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PIRG Identity Theft II:  INTRODUCTION

For over eight years, PIRGs have worked to pass stronger consumer privacy and credit reporting protections in state legislatures and Congress. In response to a growing number of consumer complaints related to fraudulent information on their credit reports, the PIRG Consumer Team commenced a study of the growing problem of identity theft fraud in 1995 and published its findings in a national report two weeks after the U.S. Federal Trade Commission held the first nationwide summit conference on identity theft in August 1996. That PIRG report, "Theft of Identity: The Consumer X-Files," based on interviews with victims, law enforcement, credit industry representatives and privacy advocates, provided an overview of the problem, documented identity theft cases and provided recommendations for consumers and legislators.

 Over the last year since the release of PIRG's report and the summit conference, the FTC has hosted further discussions on identity theft fraud and has held a number of hearings on privacy issues which contribute to the problem. Many of the recommendations in PIRG's 1996 report have also been incorporated into identity theft bills introduced in Congress and several state legislatures, including California, Colorado, New York, and New Jersey.

In response to the outpouring of calls from identity theft victims struggling to deal with the damage wreaked by their impostors, CALPIRG and Privacy Rights Clearinghouse joined together to produce a comprehensive consumer guide which outlines the steps identity theft victims need to take to clear up their credit. The two groups have assisted hundreds of victims through their hotlines and have distributed thousands of copies of the identity theft guide to consumers in response to mail-in and e-mail requests. Additionally, the guide is being distributed to identity theft victims by law enforcement agencies and other consumer advocacy organizations across the country. The groups are working to update the guide as new information is constantly being gleaned from the experiences of identity theft victims. The FTC has also established a new "Consumer Response Center" which will attempt to better track reports of identity theft to the agency.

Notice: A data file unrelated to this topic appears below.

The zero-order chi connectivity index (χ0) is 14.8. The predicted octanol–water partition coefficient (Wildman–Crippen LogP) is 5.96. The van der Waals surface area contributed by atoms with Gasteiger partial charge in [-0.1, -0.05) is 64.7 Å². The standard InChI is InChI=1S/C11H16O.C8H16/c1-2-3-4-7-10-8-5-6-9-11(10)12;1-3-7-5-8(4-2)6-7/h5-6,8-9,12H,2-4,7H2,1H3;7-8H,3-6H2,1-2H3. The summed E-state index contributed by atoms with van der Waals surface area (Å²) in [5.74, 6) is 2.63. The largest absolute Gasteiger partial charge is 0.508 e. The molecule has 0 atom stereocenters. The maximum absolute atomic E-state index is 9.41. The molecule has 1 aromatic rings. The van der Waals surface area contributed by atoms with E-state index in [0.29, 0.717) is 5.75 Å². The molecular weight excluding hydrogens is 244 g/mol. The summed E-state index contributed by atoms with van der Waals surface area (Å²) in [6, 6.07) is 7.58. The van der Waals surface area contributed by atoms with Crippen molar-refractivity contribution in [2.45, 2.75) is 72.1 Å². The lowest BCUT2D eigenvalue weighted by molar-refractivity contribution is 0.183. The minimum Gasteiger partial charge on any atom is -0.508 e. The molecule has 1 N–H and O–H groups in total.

While various terms such as "account takeover" and "true name" fraud have been used by different agencies, "identity theft" has become the common tag for referring to a whole host of crimes involving the theft of consumer personal information. Thieves who obtain social security numbers and other identifiers take over existing credit and bank accounts, open new accounts with banks, retailers and other creditors, apply for jobs and housing, take out loans, open utility and long distance phone accounts, obtain false identification, pass fraudulent checks, and carry on other fraudulent acts to obtain cash, goods, and services in the victim's name. Our focus in this report is not on the criminals who deserve swift and severe punishment for their acts, but rather, on the credit industry practices that contribute to and exacerbate the problems faced by identity theft victims.

The Privacy Rights Clearinghouse is a nonprofit consumer information and advocacy program based in San Diego, California. It was established in 1992 and is affiliated with the Utility Consumers' Action Network. The PRC operates a consumer hotline and publishes consumer guides on a number of privacy issues, among them credit reporting, telemarketing, junk mail, and social security numbers.

The PRC's first consumer publication on identity theft was published in 1995, "Coping with Identity Theft: What to Do When an Imposter Strikes." A sequel to that guide was published in 1997, in conjunction with CALPIRG, "Identity Theft: What to Do if it Happens to You." Identity theft has been the number one topic of complaint on the PRC's hotline in 1996 and 1997.

The PRC has recently published a book containing hundreds of tips for consumers on how to safeguard privacy, including a chapter on identity theft. The Privacy Rights Handbook (Avon Books, Sept. 1997, $12.50) can be obtained from bookstores, from the PRC itself (619-298-3396), and through its Web site http://www.privacyrights.org.

 


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